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  • Getting past a plateau

    So I've improved quite a bit under my current instructor, who calls me an intermediate student. I'm able to keep pretty steady pressure in the bag, my crossing noises are much diminished (though still there at high tempos), none of the embellishments really give me consistent trouble (except the birl, which my pinky is gradually warming up to), and I have a number of difficult tunes I can play pretty well at a decent tempo, even if not quite at full tempo.

    All that said, I don't seem to be continuing to improve, and am wondering what advice any of you have for getting past a plateau. Here are the main problems that continue to bedevil me:

    --The consistency of certain embellishments, notably the grip and E doubling, as my right index and left middle fingers sometimes get frozen to the chanter. Oddly, this does not occur on a tarlouath, which has never given me any problems since the day I learned it. I'm trying to use exercises to warm my fingers up before I practice, using Matt Willis' paradiddle exercise, which has helped somewhat, but I still can't seem to get past this problem.

    --Tempo. I'm able to keep a pretty steady tempo, especially if march around in circles--I was once in a marching band (trumpet/baritone), so naturally fall into time that way. But I cannot seem to get certain tunes up to the tempo they're supposed to be played at. I can play them comfortably at a tempo that sounds reasonable enough to the casual listener, but if I attempt anything faster like you might hear in a pipe band, I get crossing noises galore and start messing up embellishments. Itchy Fingers (first section only) and The Black Bear (last section only) are examples of where I have this issue.

    Anyone have any good ways of getting past these particular issues?

  • #2
    I remember a viola instructor telling me that just continuing with lessons and practicing is always improving, even I felt like I'd hit a flat spot (or, as you say, plateau). We all hit those, whether it's a feeling in general or on specific embellishments, tunes, etc. It sounds like you are doing a lot of great things...more than many students. And I congratulate you on your commitment, on your efforts, and on your achievements (i.e., don't forget to look back at where you were).

    I cannot provide much more advice, but I will comment on tempo. I am a fan of slowing way down. When I played in a competition band, tunes were handed out and we played right out the chute at expected competition tempo. For most players, I feel that's a mistake. And I see a lot of non-competition, "street" bands playing waaaayyy to quickly, losing all sense of music. I also feel the pain of a student standing in the circle for the first time and feeling out of control, for the tempo is more than they played at home. For most of us mortals, we're going to have our bumpy embellishments, parts, etc. Slow it way down and loop it until those fingers and mind lock it in. Then slowly increase.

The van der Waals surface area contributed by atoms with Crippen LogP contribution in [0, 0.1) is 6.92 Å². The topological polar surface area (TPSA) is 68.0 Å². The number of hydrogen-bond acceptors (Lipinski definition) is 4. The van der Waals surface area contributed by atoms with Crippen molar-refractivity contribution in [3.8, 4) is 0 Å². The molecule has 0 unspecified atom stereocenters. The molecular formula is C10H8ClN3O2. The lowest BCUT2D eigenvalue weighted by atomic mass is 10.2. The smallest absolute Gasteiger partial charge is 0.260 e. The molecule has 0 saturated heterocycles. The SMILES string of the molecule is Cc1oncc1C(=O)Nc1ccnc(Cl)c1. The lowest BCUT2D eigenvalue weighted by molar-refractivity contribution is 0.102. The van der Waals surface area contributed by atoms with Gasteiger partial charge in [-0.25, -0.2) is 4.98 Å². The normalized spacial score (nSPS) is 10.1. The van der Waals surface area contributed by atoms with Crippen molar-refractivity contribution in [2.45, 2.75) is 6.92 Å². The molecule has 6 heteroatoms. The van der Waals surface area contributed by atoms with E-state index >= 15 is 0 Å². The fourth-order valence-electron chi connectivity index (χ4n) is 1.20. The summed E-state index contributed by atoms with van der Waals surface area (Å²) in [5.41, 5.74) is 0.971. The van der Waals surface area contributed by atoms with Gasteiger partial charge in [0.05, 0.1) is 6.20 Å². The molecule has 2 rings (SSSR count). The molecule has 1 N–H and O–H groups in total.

I know this is likely stuff you already know. So my final advice is to know you're really improving, even if it doesn't feel it, and to not beat yourself up. You're doing more than the average piper. So good on you!

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    • #3

      Ah--Davidck--

      My fervent Hope--and for seeming Aeons!!--was to be able--to--
      simply get to--a--any--plateau!! :-) (And--maybe still--with some. :-)

      Redemption?? Hmm...The more possibly--simply--a re--recourse...

      Practice Slow!! Practice Clean!! And Over--and Over--and Over again!!

      Remember learning how to drive?!--and then--in traffic?!--with others?!

      Same deal--just different cards.

      You will get there!! (Promise!! :-)

      Just be--easy (enough)--with your self--as you would--in teaching someone
      else--how to drive. :-)

      Wishing you--The Best of Good Fortune With It All,

      Pip01









      My friends all know,
      With what a brave carouse...

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